What are the primary industries and applications affected?
According to OSHA, the central industries most affected by the standard are those involving stainless steel fabrication; heavyduty coatings and paints for automobiles, planes, trains, and boats; electroplating; and chrome-based pigment producers. Primary applications affected include welding (specifically on stainless steel surfaces), spraying heavy-duty coatings and paints, and chrome plating.
Which types of Cr(VI) exposure are covered by the standard?
The OSHA standard covers exposures from any source with the exception of the following:
- Portland cement.
- Application of regulated pesticides.
- All cases where an employer has objective data showing that a material, process, operation, or activity involving chromium will not release dusts, fumes, or mists of chromium (VI) in concentrations at or above 5 ?g/m3 as an eight-hour TWA under normal conditions of use.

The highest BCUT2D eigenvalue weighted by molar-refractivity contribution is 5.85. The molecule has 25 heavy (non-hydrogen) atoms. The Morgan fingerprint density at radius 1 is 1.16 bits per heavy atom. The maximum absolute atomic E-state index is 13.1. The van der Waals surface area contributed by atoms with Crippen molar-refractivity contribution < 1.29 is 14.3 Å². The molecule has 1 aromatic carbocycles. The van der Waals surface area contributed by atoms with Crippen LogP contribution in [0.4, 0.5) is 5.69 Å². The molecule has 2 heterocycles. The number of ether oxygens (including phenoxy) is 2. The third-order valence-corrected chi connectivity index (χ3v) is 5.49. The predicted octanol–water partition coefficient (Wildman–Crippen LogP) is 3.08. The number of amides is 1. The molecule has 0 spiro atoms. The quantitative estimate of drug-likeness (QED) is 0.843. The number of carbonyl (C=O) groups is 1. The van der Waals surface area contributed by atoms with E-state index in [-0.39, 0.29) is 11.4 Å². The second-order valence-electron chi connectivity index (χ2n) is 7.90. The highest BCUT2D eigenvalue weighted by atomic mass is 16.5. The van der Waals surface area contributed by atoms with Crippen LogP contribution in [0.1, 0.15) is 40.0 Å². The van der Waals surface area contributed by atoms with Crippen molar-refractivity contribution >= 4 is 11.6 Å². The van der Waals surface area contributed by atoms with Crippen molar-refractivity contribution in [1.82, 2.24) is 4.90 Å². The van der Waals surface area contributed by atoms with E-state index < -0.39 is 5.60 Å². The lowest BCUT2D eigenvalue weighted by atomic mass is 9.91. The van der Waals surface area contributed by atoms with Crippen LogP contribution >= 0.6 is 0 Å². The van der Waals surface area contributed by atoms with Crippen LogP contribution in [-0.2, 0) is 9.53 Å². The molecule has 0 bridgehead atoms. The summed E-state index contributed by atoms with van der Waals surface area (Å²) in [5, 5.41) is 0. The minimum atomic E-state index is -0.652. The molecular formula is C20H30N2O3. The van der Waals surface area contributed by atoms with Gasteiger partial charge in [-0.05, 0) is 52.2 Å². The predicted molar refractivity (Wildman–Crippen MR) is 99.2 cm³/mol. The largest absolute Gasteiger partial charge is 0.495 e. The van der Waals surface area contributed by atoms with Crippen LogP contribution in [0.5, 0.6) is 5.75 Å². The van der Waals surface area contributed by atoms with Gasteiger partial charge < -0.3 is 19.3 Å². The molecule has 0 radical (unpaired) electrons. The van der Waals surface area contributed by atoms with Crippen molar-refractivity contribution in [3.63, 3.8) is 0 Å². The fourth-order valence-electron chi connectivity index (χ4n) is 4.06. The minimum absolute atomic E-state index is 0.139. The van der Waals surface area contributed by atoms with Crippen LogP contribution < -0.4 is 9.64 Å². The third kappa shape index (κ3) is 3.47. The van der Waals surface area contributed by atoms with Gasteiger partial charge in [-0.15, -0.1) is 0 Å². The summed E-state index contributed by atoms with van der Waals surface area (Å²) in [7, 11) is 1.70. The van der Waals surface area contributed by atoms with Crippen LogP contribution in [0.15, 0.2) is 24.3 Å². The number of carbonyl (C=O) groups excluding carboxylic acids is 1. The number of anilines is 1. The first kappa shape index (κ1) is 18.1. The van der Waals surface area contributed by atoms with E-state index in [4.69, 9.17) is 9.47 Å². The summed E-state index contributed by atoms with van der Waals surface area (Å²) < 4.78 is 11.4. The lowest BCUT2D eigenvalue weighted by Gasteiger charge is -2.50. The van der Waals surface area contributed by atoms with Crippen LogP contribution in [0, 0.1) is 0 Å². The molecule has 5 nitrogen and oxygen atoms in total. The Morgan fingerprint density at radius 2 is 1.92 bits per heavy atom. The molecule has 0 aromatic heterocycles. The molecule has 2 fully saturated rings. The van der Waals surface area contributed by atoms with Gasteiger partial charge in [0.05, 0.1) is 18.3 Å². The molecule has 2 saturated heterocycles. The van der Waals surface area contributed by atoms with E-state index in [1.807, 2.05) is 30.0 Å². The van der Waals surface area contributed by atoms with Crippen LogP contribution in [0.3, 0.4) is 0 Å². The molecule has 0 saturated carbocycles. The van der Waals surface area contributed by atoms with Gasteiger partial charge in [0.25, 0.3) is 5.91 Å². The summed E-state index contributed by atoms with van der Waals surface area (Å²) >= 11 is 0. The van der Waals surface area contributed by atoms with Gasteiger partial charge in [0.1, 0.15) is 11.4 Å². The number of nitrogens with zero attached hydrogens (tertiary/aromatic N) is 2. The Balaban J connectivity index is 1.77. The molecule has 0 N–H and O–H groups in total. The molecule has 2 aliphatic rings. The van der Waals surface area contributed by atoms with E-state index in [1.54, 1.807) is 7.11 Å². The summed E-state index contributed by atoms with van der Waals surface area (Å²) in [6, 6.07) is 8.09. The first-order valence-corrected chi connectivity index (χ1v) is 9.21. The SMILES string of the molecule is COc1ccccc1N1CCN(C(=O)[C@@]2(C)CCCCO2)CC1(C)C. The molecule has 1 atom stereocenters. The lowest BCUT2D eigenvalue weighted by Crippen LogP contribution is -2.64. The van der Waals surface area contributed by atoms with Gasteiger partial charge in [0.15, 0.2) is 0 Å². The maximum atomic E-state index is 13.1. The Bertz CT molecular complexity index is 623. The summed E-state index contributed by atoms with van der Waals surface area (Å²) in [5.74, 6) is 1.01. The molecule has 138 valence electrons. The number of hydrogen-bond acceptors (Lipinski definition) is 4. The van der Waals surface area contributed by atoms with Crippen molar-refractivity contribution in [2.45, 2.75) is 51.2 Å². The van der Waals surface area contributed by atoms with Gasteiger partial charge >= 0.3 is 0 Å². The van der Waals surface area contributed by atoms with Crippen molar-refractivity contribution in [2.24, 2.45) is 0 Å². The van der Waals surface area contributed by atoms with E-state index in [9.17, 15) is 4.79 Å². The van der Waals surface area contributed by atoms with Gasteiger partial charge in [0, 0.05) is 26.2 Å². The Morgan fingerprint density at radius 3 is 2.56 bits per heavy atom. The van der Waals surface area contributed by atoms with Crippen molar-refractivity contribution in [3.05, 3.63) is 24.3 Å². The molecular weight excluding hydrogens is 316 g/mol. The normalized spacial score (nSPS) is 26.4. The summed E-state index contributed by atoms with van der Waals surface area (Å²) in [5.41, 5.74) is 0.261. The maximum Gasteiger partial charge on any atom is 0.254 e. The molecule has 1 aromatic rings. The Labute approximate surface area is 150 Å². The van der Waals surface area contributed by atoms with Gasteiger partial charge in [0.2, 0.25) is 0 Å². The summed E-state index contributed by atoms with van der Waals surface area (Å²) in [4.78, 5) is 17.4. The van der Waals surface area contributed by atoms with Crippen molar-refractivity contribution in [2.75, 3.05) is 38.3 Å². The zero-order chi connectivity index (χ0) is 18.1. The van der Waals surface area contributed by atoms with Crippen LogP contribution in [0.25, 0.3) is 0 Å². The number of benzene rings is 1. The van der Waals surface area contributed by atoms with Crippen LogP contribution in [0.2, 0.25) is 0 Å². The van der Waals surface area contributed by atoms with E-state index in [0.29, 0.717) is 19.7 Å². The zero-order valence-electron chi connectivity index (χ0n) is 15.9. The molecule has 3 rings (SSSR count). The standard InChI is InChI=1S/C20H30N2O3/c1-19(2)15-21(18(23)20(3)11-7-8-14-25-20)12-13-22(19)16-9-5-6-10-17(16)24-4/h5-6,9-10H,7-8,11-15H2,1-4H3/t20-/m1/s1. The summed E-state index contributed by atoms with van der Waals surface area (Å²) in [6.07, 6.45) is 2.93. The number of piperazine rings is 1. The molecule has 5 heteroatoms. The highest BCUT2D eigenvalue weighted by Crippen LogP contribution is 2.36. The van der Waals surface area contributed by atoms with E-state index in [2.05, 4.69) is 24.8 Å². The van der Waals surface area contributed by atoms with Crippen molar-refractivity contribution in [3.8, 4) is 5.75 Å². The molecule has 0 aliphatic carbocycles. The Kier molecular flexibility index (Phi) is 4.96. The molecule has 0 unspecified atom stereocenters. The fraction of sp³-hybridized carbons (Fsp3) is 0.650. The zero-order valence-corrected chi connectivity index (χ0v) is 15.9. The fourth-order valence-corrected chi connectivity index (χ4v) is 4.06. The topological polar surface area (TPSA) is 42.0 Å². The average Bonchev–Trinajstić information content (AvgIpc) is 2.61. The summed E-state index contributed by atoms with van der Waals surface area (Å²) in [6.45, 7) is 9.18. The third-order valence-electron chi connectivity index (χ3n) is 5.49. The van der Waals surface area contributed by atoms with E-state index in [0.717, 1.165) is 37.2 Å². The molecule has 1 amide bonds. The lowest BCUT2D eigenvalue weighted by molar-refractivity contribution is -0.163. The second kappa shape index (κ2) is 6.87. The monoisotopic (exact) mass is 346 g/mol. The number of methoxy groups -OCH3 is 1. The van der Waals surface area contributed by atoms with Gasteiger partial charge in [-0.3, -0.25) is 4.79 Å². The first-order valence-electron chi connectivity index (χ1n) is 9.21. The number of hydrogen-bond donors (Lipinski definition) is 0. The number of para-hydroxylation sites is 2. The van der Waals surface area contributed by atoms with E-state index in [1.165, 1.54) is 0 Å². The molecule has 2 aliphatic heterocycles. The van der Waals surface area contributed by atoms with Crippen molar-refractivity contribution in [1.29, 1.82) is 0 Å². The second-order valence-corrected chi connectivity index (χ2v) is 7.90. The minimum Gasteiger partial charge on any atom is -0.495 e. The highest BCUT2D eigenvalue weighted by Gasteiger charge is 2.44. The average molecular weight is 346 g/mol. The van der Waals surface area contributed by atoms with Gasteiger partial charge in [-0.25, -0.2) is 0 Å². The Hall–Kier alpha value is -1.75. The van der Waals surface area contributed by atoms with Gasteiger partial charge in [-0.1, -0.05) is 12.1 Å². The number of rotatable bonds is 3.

The PEL, respiratory protection, and engineering controls take effect on these dates:
- Employers with more than 20 employees: November 27, 2006
- Employers with fewer than 20 employees: May 30, 2007
- Feasible engineering controls must be in place: May 31, 2010
How will the standards affect sheet metal workers?
First and foremost, employers, foremen, and supervisors need to take a fresh look at their respirator programs in light of the lower exposure limit. Certain employers might have to provide respiratory protection to sheet metal workers and determine the feasibility of engineering controls including ventilation. If they have not done so already, sheet metal work employers need to make an exposure determination to establish whether or not the new OSHA standard and its requirements apply and, if so, put into place the necessary compliance measures.